In Google's latest effort to make inroads into health care, the company has announced a partnership with drugmaker Novartis to develop smart contact lenses to monitor bodily functions such as blood sugar levels via miniscule sensors.
Google first debuted the design of the lenses in January. Last month, the company unveiled its broader wearable technology platform—Google Fit. (Google has competition from another Silicon Valley firm; Apple recently unveiled a similar platform called HealthKit.)
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Google's new partnership with Novartis' Alcon eye care division will help the company commercialize the smart lenses.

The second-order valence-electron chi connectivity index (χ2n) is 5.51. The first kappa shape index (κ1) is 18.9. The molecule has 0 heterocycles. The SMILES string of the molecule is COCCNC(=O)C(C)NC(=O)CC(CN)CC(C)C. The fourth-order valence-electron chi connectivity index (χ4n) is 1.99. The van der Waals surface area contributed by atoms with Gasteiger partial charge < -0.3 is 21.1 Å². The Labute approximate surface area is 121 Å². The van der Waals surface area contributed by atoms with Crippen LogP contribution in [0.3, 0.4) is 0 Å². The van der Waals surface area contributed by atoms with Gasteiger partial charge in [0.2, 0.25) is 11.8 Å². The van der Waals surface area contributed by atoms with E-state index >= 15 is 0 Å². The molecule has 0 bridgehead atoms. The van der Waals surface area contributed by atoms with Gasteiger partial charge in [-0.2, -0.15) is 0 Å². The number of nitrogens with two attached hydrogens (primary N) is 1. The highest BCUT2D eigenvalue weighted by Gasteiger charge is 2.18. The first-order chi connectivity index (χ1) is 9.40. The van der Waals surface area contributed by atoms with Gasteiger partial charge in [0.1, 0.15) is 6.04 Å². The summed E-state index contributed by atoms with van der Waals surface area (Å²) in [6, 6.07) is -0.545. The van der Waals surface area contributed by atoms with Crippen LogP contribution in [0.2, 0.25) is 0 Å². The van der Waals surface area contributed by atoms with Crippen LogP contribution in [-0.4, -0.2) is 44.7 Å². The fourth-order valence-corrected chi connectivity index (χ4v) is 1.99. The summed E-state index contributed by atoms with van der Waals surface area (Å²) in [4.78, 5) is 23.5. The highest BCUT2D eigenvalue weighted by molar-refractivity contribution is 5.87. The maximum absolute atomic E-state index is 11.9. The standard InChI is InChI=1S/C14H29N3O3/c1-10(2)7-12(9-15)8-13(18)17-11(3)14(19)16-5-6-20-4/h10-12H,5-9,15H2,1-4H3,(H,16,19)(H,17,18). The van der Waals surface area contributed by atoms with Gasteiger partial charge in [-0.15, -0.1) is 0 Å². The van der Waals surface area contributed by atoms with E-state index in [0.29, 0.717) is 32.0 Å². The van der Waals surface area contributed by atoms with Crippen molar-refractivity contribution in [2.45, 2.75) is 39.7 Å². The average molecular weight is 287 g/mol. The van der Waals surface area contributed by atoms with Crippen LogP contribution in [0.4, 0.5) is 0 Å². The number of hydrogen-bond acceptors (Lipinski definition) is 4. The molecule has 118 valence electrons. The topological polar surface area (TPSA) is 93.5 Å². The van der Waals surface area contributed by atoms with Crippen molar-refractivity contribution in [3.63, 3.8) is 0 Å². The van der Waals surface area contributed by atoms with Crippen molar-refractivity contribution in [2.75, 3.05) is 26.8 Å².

The lenses pick up the body's glucose levels by measuring its presence in tears through sensors that are "so small they look like bits of glitter;" the sensors then relay the message via an antenna that is thinner than human hair, Google says. The glucose-measuring technology is less-invasive and more comprehensive than the more traditional, finger-pricking method—something the 382 million people with diabetes might be interested in, Google says.
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The technology also has the potential to lower the cost of managing the chronic disease by allowing patients to manage their own health, says Novartis CEO Joe Jimenez.
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"This really brings high-technology and combines it with biology—and that's a very exciting combination for us," Jimenez said in an interview with Reuters, adding the company hopes a smart lens prototype will be available for research reviews by early 2015 (Morse/Winkler, Wall Street Journal, 7/15; Copley et al., Reuters, 7/15).
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